Why Atheism Makes No Sense: Logic in Computer

abstract-digital-montage-of-an-eye-and-binary-code_SF9C-O0Hj.jpgI would like to give you 5 reasons for why I believe in the existence of God. Let me give you five things in 5 M mnemonic. 

Mathematical nature of the universe

Moral nature of the humanity

Marvelous fulfillment of Bible prophecies

Miraculous life of Christ

Meaning of Life

Each one of these 5 facts bring God closer and closer.

Mathematical nature of the universe……..A God who is incredibly wise

Moral nature of the humanity …….A God who is holy

Marvelous fulfillment of Bible prophecies…..A God who intervenes  

Miraculous life of Christ ……..A God who cares

Meaning of Life…….A God who fulfills

You can remember these five things on your five fingers of one hand. That’s easy, you will never forget. These five things bring God from outside the universe into your very heart.

First the mathematical nature of the universe. Every electronic device is a witness to the fact that our universe is a mathematical storehouse of information. Every computer testifies to the fact that universe is mathematical in nature. Every computer is an evidence for the existence of God. Let me build my case with some introduction.

We are living in the age of information propelled by computerization of every imaginable human activity. Once upon a time, we would not know what was happening in our neighboring town. Today we can see live broadcasts from anywhere around the globe, in fact even from the space. Once upon a time, we would send a few telegrams in a lifetime. Today we send numerous text messages in a given day. Once upon a time, telephone was a luxury limited to wealthy people. Today almost everyone keeps a cellphone.








the age of information is moving with a dizzying speed. Every known human institution now under the purview of computers.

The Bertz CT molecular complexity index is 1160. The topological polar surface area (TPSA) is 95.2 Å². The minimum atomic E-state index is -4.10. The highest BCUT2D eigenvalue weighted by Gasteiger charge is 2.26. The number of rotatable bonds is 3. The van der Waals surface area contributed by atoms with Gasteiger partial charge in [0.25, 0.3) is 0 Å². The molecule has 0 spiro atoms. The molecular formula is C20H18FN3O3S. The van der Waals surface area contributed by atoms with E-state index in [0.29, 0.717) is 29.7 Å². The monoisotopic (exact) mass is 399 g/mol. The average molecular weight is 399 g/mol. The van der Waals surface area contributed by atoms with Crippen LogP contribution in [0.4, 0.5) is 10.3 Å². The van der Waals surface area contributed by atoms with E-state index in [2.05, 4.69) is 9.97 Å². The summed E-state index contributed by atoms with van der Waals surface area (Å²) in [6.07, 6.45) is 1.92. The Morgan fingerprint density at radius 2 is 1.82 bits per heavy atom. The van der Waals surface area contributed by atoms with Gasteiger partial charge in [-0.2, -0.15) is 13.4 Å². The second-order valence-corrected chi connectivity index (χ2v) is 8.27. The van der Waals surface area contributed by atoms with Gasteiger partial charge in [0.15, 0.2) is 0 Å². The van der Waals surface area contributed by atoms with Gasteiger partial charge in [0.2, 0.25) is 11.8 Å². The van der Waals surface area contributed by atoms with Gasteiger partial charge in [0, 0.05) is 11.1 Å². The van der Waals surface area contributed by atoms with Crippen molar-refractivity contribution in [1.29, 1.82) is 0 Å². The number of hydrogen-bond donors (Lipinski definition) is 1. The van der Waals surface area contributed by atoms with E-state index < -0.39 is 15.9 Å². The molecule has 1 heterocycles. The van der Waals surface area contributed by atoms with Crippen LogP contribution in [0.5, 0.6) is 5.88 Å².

What is your social security number?

Where do you live?

How old are you?

Where did you go to school?

Where do you work?

How much money do you have in your bank account?

Someone, somewhere has all that information.

What medications do you use?

What diseases you have?

What is your cholesterol level?

Who is your doctor?

Where is your pharmacy?

Someone, somewhere has all that information.

The police are making certain convicts wear GPS devices like ankle bracelets. These ankle devices send information to the police in live. At any given moment, they would know your exact location. If you are in a vehicle, they would know how fast you are driving, where you are going.

We have people who go to gambling with their computers. They gamble based on game theory and probability. Which horse is going to win, which dice is going to win, gambling based on information. Stock markets gush out a ocean of information every second. Politicians are turning to pollsters and data miners. How many voters in a town? What are their political sympathies? What are they posting on facebook? What are they tweeting? Politicians want to spend their money wisely based on information gathering and data mining. Innumerable satellites are revolving around our planet, collecting, processing, organizing and disseminating countless amounts of data.

The most fascinating thing about it is all information is sent in the form of a binary code, 0s and Is, 0s, and 1s.







video games

Web pages, you name it,  they are all communicated in this binary language. This is an amazing testimony to human ingenuity: Things so complex are built upon simple binary language.